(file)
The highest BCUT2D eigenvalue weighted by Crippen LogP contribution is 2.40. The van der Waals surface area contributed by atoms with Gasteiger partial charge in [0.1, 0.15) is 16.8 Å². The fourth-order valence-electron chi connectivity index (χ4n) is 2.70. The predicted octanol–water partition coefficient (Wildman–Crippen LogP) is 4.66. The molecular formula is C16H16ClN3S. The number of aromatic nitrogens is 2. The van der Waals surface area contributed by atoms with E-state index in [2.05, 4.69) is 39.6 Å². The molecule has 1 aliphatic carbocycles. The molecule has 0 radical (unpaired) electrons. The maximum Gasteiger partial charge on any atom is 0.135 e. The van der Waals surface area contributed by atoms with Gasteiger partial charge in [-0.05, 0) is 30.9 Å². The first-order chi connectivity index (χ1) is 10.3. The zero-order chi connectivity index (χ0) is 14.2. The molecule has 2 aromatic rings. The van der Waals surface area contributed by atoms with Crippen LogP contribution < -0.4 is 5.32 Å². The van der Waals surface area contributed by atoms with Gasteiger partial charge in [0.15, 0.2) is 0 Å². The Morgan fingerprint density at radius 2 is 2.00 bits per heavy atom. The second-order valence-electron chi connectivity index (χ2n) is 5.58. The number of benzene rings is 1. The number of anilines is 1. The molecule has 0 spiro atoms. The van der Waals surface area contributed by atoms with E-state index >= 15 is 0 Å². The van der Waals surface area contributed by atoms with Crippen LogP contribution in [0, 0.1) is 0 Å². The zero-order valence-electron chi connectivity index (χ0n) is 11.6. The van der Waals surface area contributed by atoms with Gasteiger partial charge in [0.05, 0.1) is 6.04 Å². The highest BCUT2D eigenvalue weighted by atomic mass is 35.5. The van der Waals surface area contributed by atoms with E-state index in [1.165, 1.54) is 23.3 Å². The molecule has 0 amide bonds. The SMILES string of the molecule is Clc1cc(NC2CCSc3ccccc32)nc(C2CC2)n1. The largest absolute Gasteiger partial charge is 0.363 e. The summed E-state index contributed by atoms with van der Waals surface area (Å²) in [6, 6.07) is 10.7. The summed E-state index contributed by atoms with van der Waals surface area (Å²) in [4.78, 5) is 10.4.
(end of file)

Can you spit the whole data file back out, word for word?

The highest BCUT2D eigenvalue weighted by Crippen LogP contribution is 2.40. The van der Waals surface area contributed by atoms with Gasteiger partial charge in [0.1, 0.15) is 16.8 Å². The fourth-order valence-electron chi connectivity index (χ4n) is 2.70. The predicted octanol–water partition coefficient (Wildman–Crippen LogP) is 4.66. The molecular formula is C16H16ClN3S. The number of aromatic nitrogens is 2. The van der Waals surface area contributed by atoms with E-state index in [2.05, 4.69) is 39.6 Å². The molecule has 1 aliphatic carbocycles. The molecule has 0 radical (unpaired) electrons. The maximum Gasteiger partial charge on any atom is 0.135 e. The van der Waals surface area contributed by atoms with Gasteiger partial charge in [-0.05, 0) is 30.9 Å². The first-order chi connectivity index (χ1) is 10.3. The zero-order chi connectivity index (χ0) is 14.2. The molecule has 2 aromatic rings. The van der Waals surface area contributed by atoms with Crippen LogP contribution < -0.4 is 5.32 Å². The van der Waals surface area contributed by atoms with Gasteiger partial charge in [0.15, 0.2) is 0 Å². The Morgan fingerprint density at radius 2 is 2.00 bits per heavy atom. The second-order valence-electron chi connectivity index (χ2n) is 5.58. The number of benzene rings is 1. The number of anilines is 1. The molecule has 0 spiro atoms. The van der Waals surface area contributed by atoms with E-state index >= 15 is 0 Å². The van der Waals surface area contributed by atoms with Crippen LogP contribution in [0, 0.1) is 0 Å². The zero-order valence-electron chi connectivity index (χ0n) is 11.6. The van der Waals surface area contributed by atoms with Gasteiger partial charge in [0.05, 0.1) is 6.04 Å². The highest BCUT2D eigenvalue weighted by atomic mass is 35.5. The van der Waals surface area contributed by atoms with E-state index in [1.165, 1.54) is 23.3 Å². The molecule has 0 amide bonds. The SMILES string of the molecule is Clc1cc(NC2CCSc3ccccc32)nc(C2CC2)n1. The largest absolute Gasteiger partial charge is 0.363 e. The summed E-state index contributed by atoms with van der Waals surface area (Å²) in [6, 6.07) is 10.7. The summed E-state index contributed by atoms with van der Waals surface area (Å²) in [4.78, 5) is 10.4.